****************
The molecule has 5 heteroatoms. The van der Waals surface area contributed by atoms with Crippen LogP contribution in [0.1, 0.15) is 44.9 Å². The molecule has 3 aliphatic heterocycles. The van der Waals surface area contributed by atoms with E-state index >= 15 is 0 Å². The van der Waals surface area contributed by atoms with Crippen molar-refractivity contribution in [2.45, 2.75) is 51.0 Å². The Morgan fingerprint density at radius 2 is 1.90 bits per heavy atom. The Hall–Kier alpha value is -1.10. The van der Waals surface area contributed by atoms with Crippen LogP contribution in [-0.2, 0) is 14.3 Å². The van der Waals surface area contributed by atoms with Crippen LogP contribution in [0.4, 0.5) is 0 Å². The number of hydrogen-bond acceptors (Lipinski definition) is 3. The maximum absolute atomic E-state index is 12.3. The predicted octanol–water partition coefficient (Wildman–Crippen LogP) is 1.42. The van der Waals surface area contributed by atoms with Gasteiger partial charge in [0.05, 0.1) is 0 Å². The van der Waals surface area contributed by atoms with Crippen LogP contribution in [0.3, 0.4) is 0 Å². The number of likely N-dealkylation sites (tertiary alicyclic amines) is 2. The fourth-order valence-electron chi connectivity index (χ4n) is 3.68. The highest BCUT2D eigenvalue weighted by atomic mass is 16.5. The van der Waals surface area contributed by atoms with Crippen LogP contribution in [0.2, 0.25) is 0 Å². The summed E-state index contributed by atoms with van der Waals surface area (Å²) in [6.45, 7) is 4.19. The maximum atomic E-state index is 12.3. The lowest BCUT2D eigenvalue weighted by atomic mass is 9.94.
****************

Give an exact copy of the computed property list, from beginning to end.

The molecule has 5 heteroatoms. The van der Waals surface area contributed by atoms with Crippen LogP contribution in [0.1, 0.15) is 44.9 Å². The molecule has 3 aliphatic heterocycles. The van der Waals surface area contributed by atoms with E-state index >= 15 is 0 Å². The van der Waals surface area contributed by atoms with Crippen molar-refractivity contribution in [2.45, 2.75) is 51.0 Å². The Morgan fingerprint density at radius 2 is 1.90 bits per heavy atom. The Hall–Kier alpha value is -1.10. The van der Waals surface area contributed by atoms with Crippen LogP contribution in [-0.2, 0) is 14.3 Å². The van der Waals surface area contributed by atoms with Crippen LogP contribution in [0.4, 0.5) is 0 Å². The number of hydrogen-bond acceptors (Lipinski definition) is 3. The maximum absolute atomic E-state index is 12.3. The predicted octanol–water partition coefficient (Wildman–Crippen LogP) is 1.42. The van der Waals surface area contributed by atoms with Gasteiger partial charge in [0.05, 0.1) is 0 Å². The van der Waals surface area contributed by atoms with Crippen LogP contribution in [0.3, 0.4) is 0 Å². The number of likely N-dealkylation sites (tertiary alicyclic amines) is 2. The fourth-order valence-electron chi connectivity index (χ4n) is 3.68. The highest BCUT2D eigenvalue weighted by atomic mass is 16.5. The van der Waals surface area contributed by atoms with Crippen LogP contribution in [0.2, 0.25) is 0 Å². The summed E-state index contributed by atoms with van der Waals surface area (Å²) in [6.45, 7) is 4.19. The maximum atomic E-state index is 12.3. The lowest BCUT2D eigenvalue weighted by atomic mass is 9.94.